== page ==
Delta is selling intra-Asia connections on Singapore and ANA, but there’s a catch
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When Delta Air Lines was awarded several more slots at Tokyo’s Haneda Airport earlier this year, it made the long-expected announcement that it would close its Asia-Pacific hub at Tokyo’s Narita Airport.
With its Narita (NRT) hub closing, Delta also announced the fate of the last two remaining flights from its once-significant intra-Asia network: It would be ceasing service to Singapore (SIN) and moving its service to Manila (MNL) to fly out of its partner hub at Seoul’s Incheon Airport (ICN).
With its Narita hub no more, Delta is now preferring to connect its Singapore-bound passengers to its joint-venture partner Korean Air or to its other close Asian SkyTeam partner, China Eastern. However, with its own intra-Asia flights from Tokyo coming to an end, Delta has also begun selling intra-Asia connections onto two airlines outside of its SkyTeam alliance: Singapore Airlines and ANA.
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Such an itinerary is likely to be appealing to many Delta flyers, as both ANA and Singapore Airlines are known for having great onboard products, especially in their premium cabins.
While you probably won’t be able to book Singapore’s fantastic first or Suites classes since Delta doesn’t offer an international first-class product, Singapore’s business class is definitely not a bad way to connect onward from Tokyo to Singapore.
Unfortunately, it appears that Delta is not selling award flight itineraries with these segments operated by Singapore Airlines or ANA, either alone or in combination with Delta flights to Asia. So, if you want to book an award flight from Tokyo to Singapore with Delta miles, you’ll still need to connect through another city on one of Delta’s SkyTeam partner airlines, such as Korean Air, China Eastern or China Airlines.
How will these flights affect earning miles and status credit?
When members of the TPG Lounge Facebook group began seeing these flights listed for sale on Delta’s website, their first question was naturally how these flights being operated by Singapore Airlines or ANA would affect earning miles and elite status credit on Delta.
Since Delta doesn’t have a codeshare agreement with Singapore or ANA for these intra-Asia flights, the flights are marketed directly with their Singapore (SQ) or ANA (NH) flight numbers. As astute Delta flyers may know, flights marketed with the flight numbers of another airline earn Delta miles and status credit according to the partner earning charts for the marketing airline on Delta’s website. When you’re flying on a close Delta partner airline, that can be a very good thing. However, since Delta’s website lists no earning chart at all for either Singapore or ANA, my hopes were not high for earning miles on these flights.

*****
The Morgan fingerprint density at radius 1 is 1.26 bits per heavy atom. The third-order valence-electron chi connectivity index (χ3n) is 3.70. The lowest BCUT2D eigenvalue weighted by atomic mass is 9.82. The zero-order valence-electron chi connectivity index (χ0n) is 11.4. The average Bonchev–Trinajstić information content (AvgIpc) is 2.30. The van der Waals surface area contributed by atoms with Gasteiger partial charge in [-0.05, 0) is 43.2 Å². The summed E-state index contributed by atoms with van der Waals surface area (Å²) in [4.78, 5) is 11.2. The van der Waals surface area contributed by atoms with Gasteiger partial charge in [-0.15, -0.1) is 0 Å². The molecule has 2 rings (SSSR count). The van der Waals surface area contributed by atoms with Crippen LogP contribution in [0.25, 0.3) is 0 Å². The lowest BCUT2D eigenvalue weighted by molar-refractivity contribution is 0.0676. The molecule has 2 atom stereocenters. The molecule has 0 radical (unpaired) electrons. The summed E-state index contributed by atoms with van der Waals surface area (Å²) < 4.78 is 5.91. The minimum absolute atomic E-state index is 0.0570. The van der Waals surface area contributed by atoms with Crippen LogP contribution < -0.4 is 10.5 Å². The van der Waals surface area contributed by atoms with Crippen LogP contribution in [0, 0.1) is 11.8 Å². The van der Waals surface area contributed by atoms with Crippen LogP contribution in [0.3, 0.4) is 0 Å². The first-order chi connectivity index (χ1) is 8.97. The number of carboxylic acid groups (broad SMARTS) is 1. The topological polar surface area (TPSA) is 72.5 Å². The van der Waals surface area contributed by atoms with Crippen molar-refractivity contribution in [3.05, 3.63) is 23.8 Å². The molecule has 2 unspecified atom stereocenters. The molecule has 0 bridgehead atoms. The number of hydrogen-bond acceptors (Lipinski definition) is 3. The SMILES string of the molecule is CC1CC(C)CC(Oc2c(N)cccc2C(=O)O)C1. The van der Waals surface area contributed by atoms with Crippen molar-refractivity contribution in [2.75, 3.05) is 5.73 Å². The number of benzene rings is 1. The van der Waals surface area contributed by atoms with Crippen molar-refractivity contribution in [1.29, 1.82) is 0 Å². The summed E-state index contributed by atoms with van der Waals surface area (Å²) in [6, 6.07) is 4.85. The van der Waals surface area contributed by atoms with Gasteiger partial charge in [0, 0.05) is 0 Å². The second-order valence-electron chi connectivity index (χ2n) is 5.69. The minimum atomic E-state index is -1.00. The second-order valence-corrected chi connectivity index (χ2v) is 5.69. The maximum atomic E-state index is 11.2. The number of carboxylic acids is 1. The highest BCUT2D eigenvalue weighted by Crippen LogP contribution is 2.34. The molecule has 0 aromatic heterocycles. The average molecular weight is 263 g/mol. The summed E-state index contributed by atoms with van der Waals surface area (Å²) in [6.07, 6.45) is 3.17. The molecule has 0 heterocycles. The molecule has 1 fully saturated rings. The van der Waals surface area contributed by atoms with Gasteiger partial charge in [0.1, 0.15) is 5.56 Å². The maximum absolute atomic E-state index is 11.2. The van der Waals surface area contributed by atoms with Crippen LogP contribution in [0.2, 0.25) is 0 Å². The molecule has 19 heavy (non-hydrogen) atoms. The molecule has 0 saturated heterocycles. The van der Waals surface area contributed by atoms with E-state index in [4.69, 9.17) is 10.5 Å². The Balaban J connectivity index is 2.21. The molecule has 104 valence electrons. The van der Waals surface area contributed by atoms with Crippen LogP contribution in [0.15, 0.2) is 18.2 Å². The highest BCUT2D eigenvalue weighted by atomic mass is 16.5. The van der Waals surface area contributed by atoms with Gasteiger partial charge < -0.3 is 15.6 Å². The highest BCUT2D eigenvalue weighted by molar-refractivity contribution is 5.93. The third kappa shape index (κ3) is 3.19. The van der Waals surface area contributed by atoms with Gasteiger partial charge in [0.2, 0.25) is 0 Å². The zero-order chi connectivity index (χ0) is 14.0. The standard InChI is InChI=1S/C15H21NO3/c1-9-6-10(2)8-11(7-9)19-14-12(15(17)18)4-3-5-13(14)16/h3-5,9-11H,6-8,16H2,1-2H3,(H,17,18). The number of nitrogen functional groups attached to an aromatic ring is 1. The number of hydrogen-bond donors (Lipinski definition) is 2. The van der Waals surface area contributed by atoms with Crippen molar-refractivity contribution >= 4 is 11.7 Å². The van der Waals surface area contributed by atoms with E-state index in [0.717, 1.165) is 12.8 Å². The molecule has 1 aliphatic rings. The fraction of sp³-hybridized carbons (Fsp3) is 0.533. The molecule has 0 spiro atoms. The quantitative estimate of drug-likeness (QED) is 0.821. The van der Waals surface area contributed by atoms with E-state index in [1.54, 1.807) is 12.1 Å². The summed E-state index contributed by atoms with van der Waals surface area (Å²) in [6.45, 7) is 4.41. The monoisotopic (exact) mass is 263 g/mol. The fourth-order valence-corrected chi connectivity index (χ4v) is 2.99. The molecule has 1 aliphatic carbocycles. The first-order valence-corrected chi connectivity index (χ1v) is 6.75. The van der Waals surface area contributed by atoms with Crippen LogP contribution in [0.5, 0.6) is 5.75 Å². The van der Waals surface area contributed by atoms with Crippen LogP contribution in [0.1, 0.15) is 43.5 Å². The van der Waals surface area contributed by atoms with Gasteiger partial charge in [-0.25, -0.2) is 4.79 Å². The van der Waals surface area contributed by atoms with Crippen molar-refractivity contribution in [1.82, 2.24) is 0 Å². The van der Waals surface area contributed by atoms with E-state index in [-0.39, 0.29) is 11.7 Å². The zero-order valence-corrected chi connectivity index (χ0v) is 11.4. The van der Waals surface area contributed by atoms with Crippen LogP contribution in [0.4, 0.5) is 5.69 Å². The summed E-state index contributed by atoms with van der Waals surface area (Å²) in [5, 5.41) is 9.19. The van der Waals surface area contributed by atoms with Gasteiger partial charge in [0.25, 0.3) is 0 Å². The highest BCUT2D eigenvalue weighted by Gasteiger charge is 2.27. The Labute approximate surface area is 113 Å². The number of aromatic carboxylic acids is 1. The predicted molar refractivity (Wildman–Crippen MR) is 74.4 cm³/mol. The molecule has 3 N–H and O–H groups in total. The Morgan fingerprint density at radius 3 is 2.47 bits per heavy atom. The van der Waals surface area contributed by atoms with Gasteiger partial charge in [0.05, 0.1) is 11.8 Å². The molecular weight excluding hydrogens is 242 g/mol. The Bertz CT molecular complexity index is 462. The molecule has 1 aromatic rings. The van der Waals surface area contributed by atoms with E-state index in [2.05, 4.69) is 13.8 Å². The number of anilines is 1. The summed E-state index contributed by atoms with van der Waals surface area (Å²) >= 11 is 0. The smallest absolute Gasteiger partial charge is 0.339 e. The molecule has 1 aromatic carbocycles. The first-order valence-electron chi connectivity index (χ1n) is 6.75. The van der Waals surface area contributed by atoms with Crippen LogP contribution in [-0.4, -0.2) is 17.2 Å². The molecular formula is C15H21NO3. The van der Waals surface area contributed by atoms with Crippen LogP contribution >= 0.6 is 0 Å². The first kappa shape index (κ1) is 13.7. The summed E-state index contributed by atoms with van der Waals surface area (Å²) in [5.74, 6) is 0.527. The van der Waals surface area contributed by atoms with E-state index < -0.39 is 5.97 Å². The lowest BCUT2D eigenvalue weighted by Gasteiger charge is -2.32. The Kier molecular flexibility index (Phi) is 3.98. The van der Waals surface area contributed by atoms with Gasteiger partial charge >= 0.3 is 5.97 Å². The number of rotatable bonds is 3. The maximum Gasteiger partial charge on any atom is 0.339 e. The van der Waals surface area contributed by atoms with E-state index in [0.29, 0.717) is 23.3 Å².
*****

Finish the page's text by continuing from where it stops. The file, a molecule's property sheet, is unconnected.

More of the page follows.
Related: What is Delta elite status worth?
Trial bookings on Delta’s website appeared to confirm my suspicions. Even in business class, the flights operated by Singapore or ANA would earn no miles or status credit at all.
The first example I tried was a booking from Atlanta (ATL) to Singapore via Seoul with the flights between Seoul and Singapore operated by Singapore Airlines. As I suspected, the numbers of SkyMiles, MQMs and MQDs in the estimated earning totals were only including the Delta-operated flights from ATL to ICN and back.
No credit at all was given for the ICN-SIN segments operated by Singapore Airlines. Since ATL-ICN is 7,153 miles and business class earns a 50% bonus on MQMs, the 21,460 MQMs that this itinerary would earn were only for the Delta-operated flights. Additionally, the total fare before taxes and fees was $6,400, but the mileage calculator showed only $4,566 of that counting for MQDs.
Attempting ATL-NRT-SIN round-trip with the NRT-SIN segments operated by ANA yielded a similar result. Only the Delta-operated segments between ATL and NRT were earning any SkyMiles or Medallion status credit.
When I reached out to Delta, they confirmed that my understanding of the rules was correct here and no Delta miles or status credit would be earned for the flights that Delta is selling on Singapore Airlines or ANA metal.
With Delta’s hub at Narita closed and its flights to Singapore terminated, its interline agreements with Singapore Airlines and ANA present additional options for Delta flyers to connect within Asia on nice products. But, if you want to earn Delta miles and status credits for your intra-Asia flights — and since you’re reading The Points Guy, you probably do — you’ll likely want to avoid these itineraries and stick with SkyTeam carriers like Korean Air or China Eastern for your intra-Asia connections instead.
And if you want to use Delta SkyMiles to book an intra-Asia award flight, you’re going to have to booking flights on Delta’s SkyTeam partners.
Featured photo by Ethan Steinberg/The Points Guy.
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